So:

9% for Holidays/vacation.
6.2% FICA
1.5% Medicare
1.3% Federal/State Unemployment
10% Workers Comp
2% General Liability
2% Payroll Processing/Loan
32% Sub Total

So, at 32% 'Direct Costs', they are taking a LOSS, because none of that includes overhead of %12%.  44% would be break even, anything above that is profit.  The costs vary a little from company to company, but those numbers are a good thumb rule.  Some job titles have higher Workers Comp rates, it varies on the job title, the state, and your carrier.  Other numbers could get better like not having to finance payroll, and slightly lower liability insurance.  The big numbers are very consistent though.  The larger companies may get a small advantage over the small companies on factoring payroll or insurance, but they have to make up for it with a larger staff/overhead, so the bottom line is about the same.

$30.00/hr pay rate
$9.60 in Direct costs
$3.60 Overhead
$3.00/hr profit
$46.20 billing rate.

You had $30 and $45 which sounds reasonable, but $3/hr * 72 hrs during an outage week is only $216/wk profit. Even if you counted 'overhead' as profit, which you cant, it would only be an additional $260 a week for overhead.  You know, those recruiters, people in payroll, and managers.  There cost is real, not profit.


So, on a 40 hr week, the vendor has to pay out of pocket $1200 to you, $384 in direct costs, $144 in overhead a week NOW ($1,728) to bill the client $1,848 in 90 days to get $120 in profit.  I don't know about you, but I could make a better ROI in other ways with less headache. 
« Last Edit: Jan 02, 2013, 09:54 by Rennhack »

Offline hamsamich

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Re: Are pay rates slowly dropping?
« Reply #42 on: Jan 02, 2013, 10:00 »
Specialization is one issue that probably has a larger effect on pay than we realize.  An RP is a very specialized job.  There isn't much call in the world for an RP tech vs. say a welder.  And it is a strange and tortuous path to become an RP.  Can be good and bad.  The good is when there is a larger call for RP than techs available, then the pay could go up.  Also people might get overworked due to a shortage, not enough RP, forces RP techs out who don't want to deal with that, pay could go up even more.  The bad is we are specialized.  Can't really do much else that makes good money unless happenstance.  A less specialized trade could relatively more quickly change to something else, like a welder might have started out as an ironworker and he can go back to that maybe could branch into something else.  In a way some of us are stuck for better or for worse unless you want to endure more than an average amount of pain to try something else.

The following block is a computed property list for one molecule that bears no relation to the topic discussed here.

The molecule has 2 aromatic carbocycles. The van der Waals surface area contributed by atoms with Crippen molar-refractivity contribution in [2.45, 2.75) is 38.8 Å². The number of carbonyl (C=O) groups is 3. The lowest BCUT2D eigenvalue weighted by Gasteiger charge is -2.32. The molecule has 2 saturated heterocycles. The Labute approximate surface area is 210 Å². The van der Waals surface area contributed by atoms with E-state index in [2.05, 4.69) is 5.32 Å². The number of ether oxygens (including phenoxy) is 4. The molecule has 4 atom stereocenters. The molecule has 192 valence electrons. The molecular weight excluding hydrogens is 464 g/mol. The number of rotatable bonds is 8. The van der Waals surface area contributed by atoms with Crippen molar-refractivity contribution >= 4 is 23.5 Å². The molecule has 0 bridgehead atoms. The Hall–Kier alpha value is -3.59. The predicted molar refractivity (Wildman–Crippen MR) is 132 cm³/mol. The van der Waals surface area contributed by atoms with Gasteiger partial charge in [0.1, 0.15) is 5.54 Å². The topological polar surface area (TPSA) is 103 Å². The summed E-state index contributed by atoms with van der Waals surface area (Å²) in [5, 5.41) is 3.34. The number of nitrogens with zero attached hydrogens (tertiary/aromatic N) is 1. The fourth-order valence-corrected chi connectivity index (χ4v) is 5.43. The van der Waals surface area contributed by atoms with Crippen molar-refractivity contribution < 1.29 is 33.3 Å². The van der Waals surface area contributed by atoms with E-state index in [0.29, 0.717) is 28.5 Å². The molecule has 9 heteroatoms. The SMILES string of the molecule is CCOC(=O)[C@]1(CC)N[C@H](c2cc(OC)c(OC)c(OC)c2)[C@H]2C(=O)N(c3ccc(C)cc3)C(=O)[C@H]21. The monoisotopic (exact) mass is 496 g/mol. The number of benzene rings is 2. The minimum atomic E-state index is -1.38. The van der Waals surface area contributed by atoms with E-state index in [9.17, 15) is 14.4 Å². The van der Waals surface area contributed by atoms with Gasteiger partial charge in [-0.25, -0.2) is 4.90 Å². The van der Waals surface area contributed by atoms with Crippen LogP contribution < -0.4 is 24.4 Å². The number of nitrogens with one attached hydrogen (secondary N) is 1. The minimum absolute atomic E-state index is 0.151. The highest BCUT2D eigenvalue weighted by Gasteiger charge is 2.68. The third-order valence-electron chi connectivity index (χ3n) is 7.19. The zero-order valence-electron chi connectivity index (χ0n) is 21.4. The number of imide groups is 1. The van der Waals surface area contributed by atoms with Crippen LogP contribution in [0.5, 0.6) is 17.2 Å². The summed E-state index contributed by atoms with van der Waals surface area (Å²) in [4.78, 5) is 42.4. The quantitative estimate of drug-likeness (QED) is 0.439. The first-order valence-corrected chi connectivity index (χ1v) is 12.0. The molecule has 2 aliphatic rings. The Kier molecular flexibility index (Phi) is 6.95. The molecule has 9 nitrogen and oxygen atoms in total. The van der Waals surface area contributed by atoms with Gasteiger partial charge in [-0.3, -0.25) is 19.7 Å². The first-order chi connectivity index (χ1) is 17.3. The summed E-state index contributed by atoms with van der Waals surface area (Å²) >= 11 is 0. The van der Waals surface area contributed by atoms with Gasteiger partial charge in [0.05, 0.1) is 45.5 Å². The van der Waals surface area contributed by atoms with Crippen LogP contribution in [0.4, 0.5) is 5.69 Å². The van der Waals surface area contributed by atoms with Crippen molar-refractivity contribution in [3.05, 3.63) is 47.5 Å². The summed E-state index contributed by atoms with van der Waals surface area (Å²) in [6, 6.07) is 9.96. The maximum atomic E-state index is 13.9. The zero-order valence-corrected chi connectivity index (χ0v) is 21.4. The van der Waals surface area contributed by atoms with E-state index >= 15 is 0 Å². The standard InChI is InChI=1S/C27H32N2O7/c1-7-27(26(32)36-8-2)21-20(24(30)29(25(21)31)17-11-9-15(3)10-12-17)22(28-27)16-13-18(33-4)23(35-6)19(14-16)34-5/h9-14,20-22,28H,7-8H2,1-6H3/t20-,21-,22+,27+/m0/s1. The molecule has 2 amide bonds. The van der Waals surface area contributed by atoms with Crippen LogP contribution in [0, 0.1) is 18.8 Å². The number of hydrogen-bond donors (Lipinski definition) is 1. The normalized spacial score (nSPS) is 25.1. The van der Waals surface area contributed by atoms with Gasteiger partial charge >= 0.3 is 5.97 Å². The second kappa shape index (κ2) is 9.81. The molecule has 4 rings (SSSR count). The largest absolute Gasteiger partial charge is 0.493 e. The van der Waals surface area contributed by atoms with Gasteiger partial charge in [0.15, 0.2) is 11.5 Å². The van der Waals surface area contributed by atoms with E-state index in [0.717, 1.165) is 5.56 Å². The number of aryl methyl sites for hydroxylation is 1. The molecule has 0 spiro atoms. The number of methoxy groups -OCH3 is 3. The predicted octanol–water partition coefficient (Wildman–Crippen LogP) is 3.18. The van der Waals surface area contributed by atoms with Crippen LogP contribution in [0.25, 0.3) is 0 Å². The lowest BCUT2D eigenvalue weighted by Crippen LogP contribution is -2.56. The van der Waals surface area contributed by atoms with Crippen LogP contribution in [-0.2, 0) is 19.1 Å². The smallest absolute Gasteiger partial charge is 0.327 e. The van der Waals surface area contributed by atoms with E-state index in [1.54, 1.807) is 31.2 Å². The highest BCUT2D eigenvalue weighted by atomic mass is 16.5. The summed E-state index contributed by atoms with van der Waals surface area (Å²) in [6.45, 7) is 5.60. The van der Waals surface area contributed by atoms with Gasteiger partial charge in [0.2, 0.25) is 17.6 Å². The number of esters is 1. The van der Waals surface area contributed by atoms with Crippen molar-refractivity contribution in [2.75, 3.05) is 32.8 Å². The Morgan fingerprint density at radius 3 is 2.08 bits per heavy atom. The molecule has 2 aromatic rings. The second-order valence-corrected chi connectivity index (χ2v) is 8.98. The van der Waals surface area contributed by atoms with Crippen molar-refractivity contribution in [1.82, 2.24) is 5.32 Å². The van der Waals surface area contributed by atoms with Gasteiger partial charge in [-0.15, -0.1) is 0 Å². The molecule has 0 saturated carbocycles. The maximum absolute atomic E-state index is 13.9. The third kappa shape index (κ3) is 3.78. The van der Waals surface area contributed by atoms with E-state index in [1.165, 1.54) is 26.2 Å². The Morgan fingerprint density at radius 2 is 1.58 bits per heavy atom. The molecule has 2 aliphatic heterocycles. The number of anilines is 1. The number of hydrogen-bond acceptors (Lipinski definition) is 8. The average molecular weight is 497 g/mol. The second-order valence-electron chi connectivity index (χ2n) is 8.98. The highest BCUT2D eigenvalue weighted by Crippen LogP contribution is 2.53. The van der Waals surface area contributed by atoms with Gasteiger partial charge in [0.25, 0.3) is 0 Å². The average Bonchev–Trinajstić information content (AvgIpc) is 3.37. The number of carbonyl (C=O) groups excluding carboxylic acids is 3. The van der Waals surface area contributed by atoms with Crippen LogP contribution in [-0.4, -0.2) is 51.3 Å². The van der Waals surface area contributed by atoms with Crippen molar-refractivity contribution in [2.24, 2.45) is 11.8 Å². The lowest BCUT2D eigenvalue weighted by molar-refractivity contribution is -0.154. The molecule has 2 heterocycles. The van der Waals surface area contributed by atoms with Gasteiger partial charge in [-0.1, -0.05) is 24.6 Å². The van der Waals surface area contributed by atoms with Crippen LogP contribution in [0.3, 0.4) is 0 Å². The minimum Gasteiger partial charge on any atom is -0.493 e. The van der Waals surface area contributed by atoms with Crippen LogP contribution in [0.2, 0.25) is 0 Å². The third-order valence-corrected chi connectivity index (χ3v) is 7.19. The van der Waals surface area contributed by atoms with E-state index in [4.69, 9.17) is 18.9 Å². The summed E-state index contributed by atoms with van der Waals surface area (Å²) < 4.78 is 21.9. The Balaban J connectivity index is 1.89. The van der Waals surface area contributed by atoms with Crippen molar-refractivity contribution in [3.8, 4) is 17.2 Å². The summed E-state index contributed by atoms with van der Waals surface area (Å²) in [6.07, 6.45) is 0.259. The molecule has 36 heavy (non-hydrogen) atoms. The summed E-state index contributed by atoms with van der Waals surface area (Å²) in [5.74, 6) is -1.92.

BetaAnt

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Re: Are pay rates slowly dropping?
« Reply #43 on: Jan 02, 2013, 10:41 »
@ Rennhack... It was a ballpark figure that simplest minds could wrap around.  :P

TMI can give you a headache when it come to payroll and business expense paperwork.  8)

It has been over 20 yrs since I submitted my last bid to a client and I do not have my spread(cheat)sheet in front of me.  8)

All in all, this serves as one example as to why rates are stagnant or going down.

Eric ain't low-balling, it's the corporate bean counters. Why else would there be a massive holiday layoff before before the end of an outage? It saves money on expenses and can be claimed as a quarterly savings (translation - Christmas bonus for the corporation).  :'(

McDonalds is hiring in South Dakota, starting at $17/hr. 'Do you want fries with that?'

Future WalMart greeter (taking lessons from Walter),
[ Invalid YouTube link ]
BA  8) 8) 8)

Content1

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Re: Are pay rates slowly dropping?
« Reply #44 on: Jan 03, 2013, 02:32 »
Specialization is one issue that probably has a larger effect on pay than we realize.  An RP is a very specialized job.  There isn't much call in the world for an RP tech vs. say a welder.  And it is a strange and tortuous path to become an RP.  Can be good and bad.  The good is when there is a larger call for RP than techs available, then the pay could go up.  Also people might get overworked due to a shortage, not enough RP, forces RP techs out who don't want to deal with that, pay could go up even more.  The bad is we are specialized.  Can't really do much else that makes good money unless happenstance.  A less specialized trade could relatively more quickly change to something else, like a welder might have started out as an ironworker and he can go back to that maybe could branch into something else.  In a way some of us are stuck for better or for worse unless you want to endure more than an average amount of pain to try something else.